The President called for reauthorization of the No Child Left Behind Act, saying:
Bush: Students are performing better in reading and math, and minority students are closing the achievement gap...the No Child Left Behind Act has worked for America's children.
According to the government's own National Center on Education Statistics, the overall achievement gap between minority students and white students has decreased between 2002, when Bush signed the law, and 2005. But the act's impact on math and reading scores is debatable. Students in 4th and 8th grades performed at historic high levels in math in 2005. However, scores had been on the rise since before the law passed. In reading, there was no difference between 4th graders' scores in 2002 and 2005, and the scores of 8th graders actually dropped two points in that interval. The reading scores in 2005 were barely different from those in 1992.
When it came to describing the economy, Bush was pretty much on the mark:
Bush: Unemployment is low, inflation is low, and wages are rising.
In fact, the 4.5 per cent unemployment rate for December was well below the historical average. For all months since 1948, when the BLS started publishing its current statistical series, the average rate has been 5.6 per cent. The current rate is not far above the 4.2 per cent rate that prevailed when Clinton left office.
Inflation remains reasonably low. The Consumer Price Index rose 2.5 per cent during 2006, less than the 3.4 per cent rise of 2005.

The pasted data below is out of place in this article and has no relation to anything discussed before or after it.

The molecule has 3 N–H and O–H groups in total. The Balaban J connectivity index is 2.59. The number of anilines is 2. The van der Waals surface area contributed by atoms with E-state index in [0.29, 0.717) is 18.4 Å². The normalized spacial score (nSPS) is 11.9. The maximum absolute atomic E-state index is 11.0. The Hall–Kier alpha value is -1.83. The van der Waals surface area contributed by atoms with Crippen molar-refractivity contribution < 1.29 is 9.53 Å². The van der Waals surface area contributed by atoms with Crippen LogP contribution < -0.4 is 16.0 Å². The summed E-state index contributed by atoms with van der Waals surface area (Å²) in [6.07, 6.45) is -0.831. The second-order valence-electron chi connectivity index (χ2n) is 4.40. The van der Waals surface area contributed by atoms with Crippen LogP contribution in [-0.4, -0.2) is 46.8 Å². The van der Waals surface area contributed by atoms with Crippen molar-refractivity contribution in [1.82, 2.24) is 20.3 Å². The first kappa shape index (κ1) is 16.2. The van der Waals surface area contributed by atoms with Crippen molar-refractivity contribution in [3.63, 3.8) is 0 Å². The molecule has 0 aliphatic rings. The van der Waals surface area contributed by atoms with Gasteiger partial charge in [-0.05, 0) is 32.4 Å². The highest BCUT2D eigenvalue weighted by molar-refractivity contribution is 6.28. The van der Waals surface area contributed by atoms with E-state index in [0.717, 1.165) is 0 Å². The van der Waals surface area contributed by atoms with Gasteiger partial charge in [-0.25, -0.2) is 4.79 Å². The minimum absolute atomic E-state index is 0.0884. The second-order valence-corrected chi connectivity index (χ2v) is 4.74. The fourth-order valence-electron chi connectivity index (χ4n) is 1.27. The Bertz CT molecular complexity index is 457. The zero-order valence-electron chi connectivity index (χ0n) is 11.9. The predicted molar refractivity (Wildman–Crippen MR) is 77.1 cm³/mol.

And it's also true that wages are rising, and finally rising faster than inflation. According to figures from the Bureau of Labor Statistics, average weekly earnings for rank-and-file workers rose 2.1 per cent last year even after adjustment for inflation. But last year's rise came after many years of stagnation. In December workers were earning only 2.9 per cent more per week than when Bush took office, taking inflation into account.
The President puffed up his description of the economy using an apparently bogus number. And in fact, when we dug into this we found that the White House has been using inflated numbers for job gains for more than four months.
Bush: We're now in the 41st month of uninterrupted job growth, in a recovery that has created 7.2 million new jobs -- so far.
The 7.2 million figure is correct according to the Bureau of Labor Statistics, counting an unusually large upward adjustment in the figures for total non-farm employment that the BLS announced in October. However, as in the past, Bush concentrated only on the period since August 2003, which was the low point of the prolonged job slump that plagued the first 2-1/2 years of his presidency. Since 2.7 million jobs were lost that time, the net gain from the time he took office has been 4.6 million jobs, a respectable number but still not so large as the one Bush highlighted.